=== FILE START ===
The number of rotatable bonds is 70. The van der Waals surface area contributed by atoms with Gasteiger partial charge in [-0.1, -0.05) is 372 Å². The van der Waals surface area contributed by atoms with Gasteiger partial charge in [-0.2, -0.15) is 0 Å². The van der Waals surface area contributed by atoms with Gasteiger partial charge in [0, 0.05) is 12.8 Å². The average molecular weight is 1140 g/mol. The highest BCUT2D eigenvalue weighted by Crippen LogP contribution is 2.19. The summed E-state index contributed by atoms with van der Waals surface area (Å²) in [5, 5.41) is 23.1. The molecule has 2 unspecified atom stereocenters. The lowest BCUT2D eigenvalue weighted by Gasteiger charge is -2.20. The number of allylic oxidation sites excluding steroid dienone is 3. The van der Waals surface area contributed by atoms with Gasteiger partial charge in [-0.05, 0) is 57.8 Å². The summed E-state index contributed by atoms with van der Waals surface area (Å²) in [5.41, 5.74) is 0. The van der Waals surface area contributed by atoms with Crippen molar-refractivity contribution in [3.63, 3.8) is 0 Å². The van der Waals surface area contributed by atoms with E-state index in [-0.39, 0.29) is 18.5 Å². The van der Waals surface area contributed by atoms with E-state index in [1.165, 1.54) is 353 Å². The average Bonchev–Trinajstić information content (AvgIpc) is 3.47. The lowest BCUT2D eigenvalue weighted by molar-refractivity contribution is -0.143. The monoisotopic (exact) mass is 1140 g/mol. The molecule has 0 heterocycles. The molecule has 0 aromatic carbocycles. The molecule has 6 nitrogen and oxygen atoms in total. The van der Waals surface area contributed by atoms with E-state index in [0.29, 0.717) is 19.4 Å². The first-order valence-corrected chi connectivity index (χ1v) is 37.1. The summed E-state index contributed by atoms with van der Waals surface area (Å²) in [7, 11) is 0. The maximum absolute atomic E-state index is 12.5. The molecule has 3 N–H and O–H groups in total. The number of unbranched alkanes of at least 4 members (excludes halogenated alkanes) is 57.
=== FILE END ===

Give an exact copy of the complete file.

The number of rotatable bonds is 70. The van der Waals surface area contributed by atoms with Gasteiger partial charge in [-0.1, -0.05) is 372 Å². The van der Waals surface area contributed by atoms with Gasteiger partial charge in [-0.2, -0.15) is 0 Å². The van der Waals surface area contributed by atoms with Gasteiger partial charge in [0, 0.05) is 12.8 Å². The average molecular weight is 1140 g/mol. The highest BCUT2D eigenvalue weighted by Crippen LogP contribution is 2.19. The summed E-state index contributed by atoms with van der Waals surface area (Å²) in [5, 5.41) is 23.1. The molecule has 2 unspecified atom stereocenters. The lowest BCUT2D eigenvalue weighted by Gasteiger charge is -2.20. The number of allylic oxidation sites excluding steroid dienone is 3. The van der Waals surface area contributed by atoms with Gasteiger partial charge in [-0.05, 0) is 57.8 Å². The summed E-state index contributed by atoms with van der Waals surface area (Å²) in [5.41, 5.74) is 0. The van der Waals surface area contributed by atoms with Crippen molar-refractivity contribution in [3.63, 3.8) is 0 Å². The van der Waals surface area contributed by atoms with E-state index in [-0.39, 0.29) is 18.5 Å². The van der Waals surface area contributed by atoms with E-state index in [1.165, 1.54) is 353 Å². The average Bonchev–Trinajstić information content (AvgIpc) is 3.47. The lowest BCUT2D eigenvalue weighted by molar-refractivity contribution is -0.143. The monoisotopic (exact) mass is 1140 g/mol. The molecule has 0 heterocycles. The molecule has 0 aromatic carbocycles. The molecule has 6 nitrogen and oxygen atoms in total. The van der Waals surface area contributed by atoms with E-state index in [0.29, 0.717) is 19.4 Å². The first-order valence-corrected chi connectivity index (χ1v) is 37.1. The summed E-state index contributed by atoms with van der Waals surface area (Å²) in [7, 11) is 0. The maximum absolute atomic E-state index is 12.5. The molecule has 3 N–H and O–H groups in total. The number of unbranched alkanes of at least 4 members (excludes halogenated alkanes) is 57.